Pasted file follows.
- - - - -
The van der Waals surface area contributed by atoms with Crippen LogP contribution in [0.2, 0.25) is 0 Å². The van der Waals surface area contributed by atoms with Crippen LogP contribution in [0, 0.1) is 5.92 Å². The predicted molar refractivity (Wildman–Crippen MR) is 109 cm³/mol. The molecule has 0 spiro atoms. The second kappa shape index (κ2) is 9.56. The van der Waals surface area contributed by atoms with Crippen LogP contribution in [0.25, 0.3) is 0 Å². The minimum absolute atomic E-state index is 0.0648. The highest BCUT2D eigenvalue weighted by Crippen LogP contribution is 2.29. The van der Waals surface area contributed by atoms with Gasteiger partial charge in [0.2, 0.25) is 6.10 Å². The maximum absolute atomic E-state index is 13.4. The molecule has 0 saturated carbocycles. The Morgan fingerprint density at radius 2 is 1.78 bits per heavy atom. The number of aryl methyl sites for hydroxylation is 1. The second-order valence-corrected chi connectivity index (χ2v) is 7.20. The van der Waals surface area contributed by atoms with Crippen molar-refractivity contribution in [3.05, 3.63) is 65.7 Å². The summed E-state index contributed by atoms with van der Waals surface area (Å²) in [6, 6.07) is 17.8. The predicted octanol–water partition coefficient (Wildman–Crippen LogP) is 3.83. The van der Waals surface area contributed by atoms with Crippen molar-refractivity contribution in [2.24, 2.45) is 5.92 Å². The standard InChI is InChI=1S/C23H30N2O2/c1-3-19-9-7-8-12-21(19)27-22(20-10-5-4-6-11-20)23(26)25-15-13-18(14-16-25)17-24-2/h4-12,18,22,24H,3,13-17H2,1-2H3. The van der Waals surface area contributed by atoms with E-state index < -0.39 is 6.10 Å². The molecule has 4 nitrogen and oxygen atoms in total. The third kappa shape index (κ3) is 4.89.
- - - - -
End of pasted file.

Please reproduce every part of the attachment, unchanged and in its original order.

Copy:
The van der Waals surface area contributed by atoms with Crippen LogP contribution in [0.2, 0.25) is 0 Å². The van der Waals surface area contributed by atoms with Crippen LogP contribution in [0, 0.1) is 5.92 Å². The predicted molar refractivity (Wildman–Crippen MR) is 109 cm³/mol. The molecule has 0 spiro atoms. The second kappa shape index (κ2) is 9.56. The van der Waals surface area contributed by atoms with Crippen LogP contribution in [0.25, 0.3) is 0 Å². The minimum absolute atomic E-state index is 0.0648. The highest BCUT2D eigenvalue weighted by Crippen LogP contribution is 2.29. The van der Waals surface area contributed by atoms with Gasteiger partial charge in [0.2, 0.25) is 6.10 Å². The maximum absolute atomic E-state index is 13.4. The molecule has 0 saturated carbocycles. The Morgan fingerprint density at radius 2 is 1.78 bits per heavy atom. The number of aryl methyl sites for hydroxylation is 1. The second-order valence-corrected chi connectivity index (χ2v) is 7.20. The van der Waals surface area contributed by atoms with Crippen molar-refractivity contribution in [3.05, 3.63) is 65.7 Å². The summed E-state index contributed by atoms with van der Waals surface area (Å²) in [6, 6.07) is 17.8. The predicted octanol–water partition coefficient (Wildman–Crippen LogP) is 3.83. The van der Waals surface area contributed by atoms with Crippen molar-refractivity contribution in [2.24, 2.45) is 5.92 Å². The standard InChI is InChI=1S/C23H30N2O2/c1-3-19-9-7-8-12-21(19)27-22(20-10-5-4-6-11-20)23(26)25-15-13-18(14-16-25)17-24-2/h4-12,18,22,24H,3,13-17H2,1-2H3. The van der Waals surface area contributed by atoms with E-state index < -0.39 is 6.10 Å². The molecule has 4 nitrogen and oxygen atoms in total. The third kappa shape index (κ3) is 4.89.